The council has to maintain details of those posts which are ‘politically restricted’. Employees in politically restricted posts are prevented in having any active political role either in or outside of work.
Politically restricted posts fall into two broad categories: 'specified posts' and 'sensitive posts'.
- the Head of the Paid Service (HoPS) (s4 LGHA)
- the statutory chief officers, (including the director of children's services and director of adult social services in England, and the chief education officer and director of social services in Wales, the director of public health, the chief officer of a fire brigade, the chief finance officer (s.151 LGA 1972)
- non-statutory chief officers (officers reporting to the HoPS excluding secretarial/clerical support staff)
- deputy chief officers (officers reporting to a Chief Officer excluding secretarial/clerical support staff)
- the monitoring officer (s 5 LGHA)
- officers exercising delegated powers, i.e. persons whose posts are for the time being specified by the authority in a list maintained in accordance with s 100G(2) of the LGA 1972
- assistants to political groups
All these post holders are politically restricted without rights of appeal for exemption to the local authority's standards committee (in England) or to the Independent Adjudicator to Local Authorities in Wales.
A sensitive post is one which meets one or both of the following duties-related criteria:
- giving advice on a regular basis to the authority itself, to any committee or sub-committee of the authority or to any joint committee on which the authority are represented; or where the authority are operating executive arrangements, to the executive of the authority; to any committee of that executive; or to any member of that executive who is also a member of the authority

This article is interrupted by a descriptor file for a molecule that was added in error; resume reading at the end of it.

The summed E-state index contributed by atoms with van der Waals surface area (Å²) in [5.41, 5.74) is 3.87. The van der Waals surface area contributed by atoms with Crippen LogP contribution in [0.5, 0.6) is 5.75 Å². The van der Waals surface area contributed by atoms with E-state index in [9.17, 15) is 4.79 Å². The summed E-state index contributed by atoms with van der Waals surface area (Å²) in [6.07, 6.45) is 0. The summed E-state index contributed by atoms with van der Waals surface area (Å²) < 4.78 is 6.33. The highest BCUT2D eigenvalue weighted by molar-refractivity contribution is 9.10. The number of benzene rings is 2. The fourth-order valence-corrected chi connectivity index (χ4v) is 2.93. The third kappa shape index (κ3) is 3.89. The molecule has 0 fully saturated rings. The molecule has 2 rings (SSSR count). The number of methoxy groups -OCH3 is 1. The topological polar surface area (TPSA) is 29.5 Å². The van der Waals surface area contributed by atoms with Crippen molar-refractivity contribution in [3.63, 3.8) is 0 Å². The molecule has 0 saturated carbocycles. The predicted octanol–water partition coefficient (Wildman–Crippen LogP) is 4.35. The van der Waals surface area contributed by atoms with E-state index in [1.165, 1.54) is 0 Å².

- speaking on behalf of the authority on a regular basis to journalists or broadcasters
These post holders can appeal to the local standards committee (in England) or the Independent Adjudicator to Local Authorities in Wales to be exempted from the list, on the grounds that the authority has wrongly applied the criteria.
If I am in a politically restricted post what does that mean?
The effect of including a local authority employee on the list of 'politically restricted posts' is to prevent that individual from having any active political role either in or outside the workplace.
Politically restricted employees will automatically be disqualified from standing for or holding elected office, and these restrictions are incorporated as terms in the employee's contract of employment under s3 LGO(PR)R 1990. It is left to the discretion of each authority whether or not to reinstate an employee who resigns his post, and then consequently fights and loses an election.
In practice, this equates to debarring a substantial number of local government employees from standing for office as:
- local councillors
- Members of the Welsh Assembly
- Members of the Scottish Parliament.
They are also restricted from:
- canvassing on behalf of a political party or a person who is or seeks to be a candidate (Reg 3, Sched Part I, para 5 LGO(PR)R 1990)
- speaking to the public at large or publishing any written or artistic work that could give the impression that they are advocating support for a political party (Reg 3, Sched Pt II, LGO(PR)R 1990).
The cumulative effect of these restrictions is to limit the holders of 'PRPs' to bare membership of political parties, with no active participation within the party permitted.
All local authority employees, including craft and manual workers, fall within the scope of the Act including part-time posts.
How do I know if I am applying for a politically restricted post?
This is a condition of appointment and the job advertisement will indicate if the post is politically restricted.
If there is a change to your role or a review of politically restricted posts, the council will write to you and formally advise you if your post is deemed to be politically restricted and advise you of the guidelines around that.